Relationship between the structural and functional changes of the photosynthetic apparatus during chloroplast-chromoplast transition in flower bud of Lilium longiflorum
Relationship Between the Structural and Functional Changes of the Photosynthetic Apparatus During Chloroplast-Chromoplast Transition in Flower Bud of Lilium longiflorum(para)
The relationship between the structural and functional changes of the photosynthetic apparatus in the flower bud of Lilium longiflorum during chloroplast-chromoplast transition was examined. Compared with green petals, there was a five-fold increase of the carotenoid content in yellow petals, whereas the chlorophyll content decreased five-fold. Absorption and emission fluorescence spectra of chromoplasts indicated that newly synthesized carotenoids were not associated with photosystem II (PSII) photochemistry. The maximum quantum yield in the remaining PSII reaction centers remained constant during the chromoplast formation, whereas the photosynthetic electron transport beyond PSII became inhibited, as indicated by a marked decrease of the O^sub 2^ evolution capacity, of the photochemical quenching of chlorophyll-a fluorescence and of the operational quantum yield of photosynthetic electron transport. Deconvoluted fluorescence emission spectra indicated a more rapid degradation of photosystem I (PSI) complexes than of PSII during chromoplast formation. Compared with green petals, the spillover between PSII and PSI decreased by approximately 40% in yellow petals. Our results indicate that during chloroplast-chromoplast transition in the flower bud of L. longiflorum, PSII integrity was preserved longer than the rest of the photosynthetic apparatus.
Abbreviations: CC, core complex; CP, chlorophyll-protein complex; LHC, light-harvesting complex; PSI, photosystem I; PSII, photosystem II; Q^sub A^, primary quinone electron acceptor of PSII; Q^sub N^, nonphotochemical quenching; Q^sub P^, photochemical quenching; Phi^sub M^, maximal PSII quantum yield; Phi’M, operational PSII quantum yield.
Flower development involves several physiological and ultrastructural changes, namely, the transition from chloroplasts to chromoplasts manifested by typical color changes of petals or sepals (or both) (1,2). During this transition the chloroplast loses its photosynthetic activity and its chlorophyll content while it accumulates large amounts of carotenoids whose vivid colors attract animals and thereby favor pollination (1,3). During the chloroplasts to chromoplasts transition the gradual replacement of the thylakoid membranes by a chlorophyll-free and unstacked lamellae system is consistent with the degradation of the light-harvesting chlorophyll-protein complexes (CP) (LHCII proteins) associated with photosystem II (PSII) (4,5). There is evidence that electron transport carriers, such as plastocyanine and Ferredoxine-NADP-oxidoreductase, also diminish during the chloroplast-chromoplast transition, as it was found in tomato fruit pericarps (4).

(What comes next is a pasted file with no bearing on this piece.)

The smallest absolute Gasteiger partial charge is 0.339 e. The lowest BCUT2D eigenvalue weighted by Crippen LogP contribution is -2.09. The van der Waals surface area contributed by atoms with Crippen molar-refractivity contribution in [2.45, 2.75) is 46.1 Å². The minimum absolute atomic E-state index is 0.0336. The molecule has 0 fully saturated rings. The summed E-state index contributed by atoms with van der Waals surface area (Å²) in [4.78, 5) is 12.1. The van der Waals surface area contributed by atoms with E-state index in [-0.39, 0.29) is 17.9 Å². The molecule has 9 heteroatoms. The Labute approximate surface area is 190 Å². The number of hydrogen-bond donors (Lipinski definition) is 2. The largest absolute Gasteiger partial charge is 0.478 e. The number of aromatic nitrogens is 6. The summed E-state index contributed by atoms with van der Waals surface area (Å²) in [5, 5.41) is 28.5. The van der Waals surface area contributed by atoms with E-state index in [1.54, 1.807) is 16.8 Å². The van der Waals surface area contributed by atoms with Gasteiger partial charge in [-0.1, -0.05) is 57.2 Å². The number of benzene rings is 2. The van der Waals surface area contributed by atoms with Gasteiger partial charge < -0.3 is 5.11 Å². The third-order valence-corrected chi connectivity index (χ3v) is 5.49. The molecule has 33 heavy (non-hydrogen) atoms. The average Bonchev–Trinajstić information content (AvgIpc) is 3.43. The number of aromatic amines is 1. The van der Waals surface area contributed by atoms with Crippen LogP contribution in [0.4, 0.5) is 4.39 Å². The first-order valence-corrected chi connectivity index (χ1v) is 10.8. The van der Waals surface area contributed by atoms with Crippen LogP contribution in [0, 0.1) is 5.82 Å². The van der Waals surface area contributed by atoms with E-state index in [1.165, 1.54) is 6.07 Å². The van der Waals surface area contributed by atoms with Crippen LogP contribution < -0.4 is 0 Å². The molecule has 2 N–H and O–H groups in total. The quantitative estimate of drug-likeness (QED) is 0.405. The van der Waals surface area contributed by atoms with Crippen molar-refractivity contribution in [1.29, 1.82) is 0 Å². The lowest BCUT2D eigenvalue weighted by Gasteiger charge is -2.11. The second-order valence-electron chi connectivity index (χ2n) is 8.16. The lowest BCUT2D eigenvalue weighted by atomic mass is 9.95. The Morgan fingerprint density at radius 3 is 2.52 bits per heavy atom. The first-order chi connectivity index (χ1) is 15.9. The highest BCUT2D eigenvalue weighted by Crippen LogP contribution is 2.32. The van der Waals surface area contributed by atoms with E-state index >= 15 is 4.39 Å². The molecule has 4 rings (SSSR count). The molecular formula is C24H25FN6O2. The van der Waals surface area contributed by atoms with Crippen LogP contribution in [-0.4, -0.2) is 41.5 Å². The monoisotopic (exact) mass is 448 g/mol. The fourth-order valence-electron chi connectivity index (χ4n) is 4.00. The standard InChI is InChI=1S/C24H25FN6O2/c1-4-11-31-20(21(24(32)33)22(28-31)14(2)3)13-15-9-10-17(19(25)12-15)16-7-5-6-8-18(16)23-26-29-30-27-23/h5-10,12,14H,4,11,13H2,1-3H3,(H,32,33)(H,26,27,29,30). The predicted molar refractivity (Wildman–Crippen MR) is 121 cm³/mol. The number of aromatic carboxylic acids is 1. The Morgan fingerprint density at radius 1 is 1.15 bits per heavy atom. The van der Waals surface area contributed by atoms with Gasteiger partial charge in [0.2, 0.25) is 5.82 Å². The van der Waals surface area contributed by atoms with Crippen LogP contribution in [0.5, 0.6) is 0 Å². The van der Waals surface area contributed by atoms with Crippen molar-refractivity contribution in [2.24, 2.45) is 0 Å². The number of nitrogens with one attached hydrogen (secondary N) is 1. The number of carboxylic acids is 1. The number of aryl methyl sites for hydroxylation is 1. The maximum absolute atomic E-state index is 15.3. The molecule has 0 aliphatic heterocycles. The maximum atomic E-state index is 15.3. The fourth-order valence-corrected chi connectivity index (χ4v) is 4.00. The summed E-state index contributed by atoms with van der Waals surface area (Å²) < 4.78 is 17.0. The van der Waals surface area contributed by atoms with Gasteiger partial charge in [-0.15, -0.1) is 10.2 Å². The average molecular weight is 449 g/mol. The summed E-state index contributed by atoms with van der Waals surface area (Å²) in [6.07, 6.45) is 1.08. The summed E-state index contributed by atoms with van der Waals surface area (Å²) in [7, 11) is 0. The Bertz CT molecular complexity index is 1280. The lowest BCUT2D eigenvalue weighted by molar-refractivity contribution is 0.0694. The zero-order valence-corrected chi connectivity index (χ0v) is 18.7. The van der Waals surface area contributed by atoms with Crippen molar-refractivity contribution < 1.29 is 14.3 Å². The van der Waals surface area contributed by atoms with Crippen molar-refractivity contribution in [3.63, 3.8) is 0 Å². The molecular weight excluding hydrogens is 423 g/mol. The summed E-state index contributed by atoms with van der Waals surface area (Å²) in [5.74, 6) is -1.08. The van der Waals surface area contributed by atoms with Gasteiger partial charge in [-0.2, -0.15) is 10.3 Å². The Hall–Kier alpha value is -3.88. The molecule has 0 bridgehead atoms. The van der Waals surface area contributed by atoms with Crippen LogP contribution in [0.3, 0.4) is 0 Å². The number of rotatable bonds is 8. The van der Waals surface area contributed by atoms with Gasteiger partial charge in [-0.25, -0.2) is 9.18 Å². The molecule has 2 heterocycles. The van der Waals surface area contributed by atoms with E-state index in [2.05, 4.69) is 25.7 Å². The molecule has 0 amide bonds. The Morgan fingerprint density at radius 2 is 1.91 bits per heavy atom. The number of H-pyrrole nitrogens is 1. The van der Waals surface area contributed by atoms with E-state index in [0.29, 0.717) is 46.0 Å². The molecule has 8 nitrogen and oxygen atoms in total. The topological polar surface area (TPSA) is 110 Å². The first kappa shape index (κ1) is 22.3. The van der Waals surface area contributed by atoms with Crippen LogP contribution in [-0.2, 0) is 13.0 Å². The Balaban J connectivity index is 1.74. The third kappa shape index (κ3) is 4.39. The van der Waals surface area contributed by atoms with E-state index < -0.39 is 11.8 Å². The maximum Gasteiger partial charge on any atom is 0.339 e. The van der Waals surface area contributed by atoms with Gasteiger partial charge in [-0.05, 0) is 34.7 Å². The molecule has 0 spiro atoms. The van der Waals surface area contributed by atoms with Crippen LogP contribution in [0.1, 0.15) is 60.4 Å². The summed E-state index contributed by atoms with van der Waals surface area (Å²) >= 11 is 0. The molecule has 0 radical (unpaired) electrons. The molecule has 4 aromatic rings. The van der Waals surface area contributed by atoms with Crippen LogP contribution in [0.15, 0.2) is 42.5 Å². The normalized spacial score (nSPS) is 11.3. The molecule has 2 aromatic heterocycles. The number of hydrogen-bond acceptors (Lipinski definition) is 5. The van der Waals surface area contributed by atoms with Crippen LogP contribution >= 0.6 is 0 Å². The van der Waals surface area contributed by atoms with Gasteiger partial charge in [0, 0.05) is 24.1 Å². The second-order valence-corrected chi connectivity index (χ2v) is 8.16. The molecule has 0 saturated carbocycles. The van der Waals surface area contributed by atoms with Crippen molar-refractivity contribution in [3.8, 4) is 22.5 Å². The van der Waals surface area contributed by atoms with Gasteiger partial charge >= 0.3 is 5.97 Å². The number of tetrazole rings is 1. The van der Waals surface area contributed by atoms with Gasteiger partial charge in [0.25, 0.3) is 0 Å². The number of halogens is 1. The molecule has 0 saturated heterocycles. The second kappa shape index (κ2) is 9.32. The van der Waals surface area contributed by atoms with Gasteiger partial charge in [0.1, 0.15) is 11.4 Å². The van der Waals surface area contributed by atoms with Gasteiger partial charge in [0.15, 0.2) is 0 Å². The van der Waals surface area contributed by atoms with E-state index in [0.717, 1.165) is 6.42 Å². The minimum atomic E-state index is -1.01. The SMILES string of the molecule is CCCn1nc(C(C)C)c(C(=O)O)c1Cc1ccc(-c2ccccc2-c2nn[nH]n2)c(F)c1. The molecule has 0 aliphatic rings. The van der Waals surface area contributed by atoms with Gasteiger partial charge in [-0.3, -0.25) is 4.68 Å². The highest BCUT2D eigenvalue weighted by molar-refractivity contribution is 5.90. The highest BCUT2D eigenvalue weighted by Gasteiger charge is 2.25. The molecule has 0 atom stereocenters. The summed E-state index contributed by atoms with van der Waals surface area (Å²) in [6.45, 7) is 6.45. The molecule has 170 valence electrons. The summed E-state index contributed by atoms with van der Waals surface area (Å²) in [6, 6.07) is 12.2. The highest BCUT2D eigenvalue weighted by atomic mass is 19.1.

In a more recent study Clement et al. (6) observed that during the development of Lilium longiflorum flower buds the reduction of chlorophyll content and the loss of thylakoid integrity occurred well after the rapid decline of photosynthetic activity. This decline was associated with a stomatal limitation occurring during the chloroplast-chromoplast transition. Therefore, the relationship between the structural and functional changes of the photosynthetic apparatus during the chloroplast-chromoplast transition in the flower bud of L. longiflorum is not yet clearly established.
In this report we present a detailed spectroscopic analysis of the changes of photosynthetic pigments associated with both PSII and photosystem I (PSI) and the modification of the energy distribution between these two photosystems that occurred during the chloroplast-chromoplast transition in developing Lilium petals. We then referred these findings to the changes of photosynthetic activity and efficiency. Our results indicated that the PSII complexes are less affected than the PSI complexes during the chloroplast-chromoplast transition. This may explain why the PSII activity is relatively more stable than the overall photosynthetic electron transport during chromoplast formation.
Acknowledgements-This work was supported by operating grants of the Natural Science and Engineering Research Council (NSERC) of Canada and by a FCAR-Equipe grant awarded to R.P. and G.S. PT was supported by an FCAR fellowship.[Posted on the web site on March 4, 2002.
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Philippe Juneau1, Pascaline Le Lay1, Bela Boddi2, Guy Samson3 and Radovan Popovic*1
1Departement de Chimie-Biochimie/TOXEN-Centre de Recherche en Toxicologie Environnementale, Universite du Quebec a Montreal, Montreal, Quebec, Canada;
2Department of Plant Anatomy, Eotvos, Budapest, Hungary and
3Departement de Chimie-Biologie, Universite du Quebec a Trois-Rivieres, Trois-Rivieres, Quebec, Canada
Received 5 October 2001; accepted 7 January 2002
*To whom correspondence should be addressed at: Departement de Chimie-Biochimie/TOXEN-Centre de Recherche en Toxicologie Environnementale, Universite du Quebec a Montreal, 2101 Jeanne-Mance, Montreal, Quebec. Canada H2X 2J6. Fax: 514– 987-4054: e-mail: email@example.com
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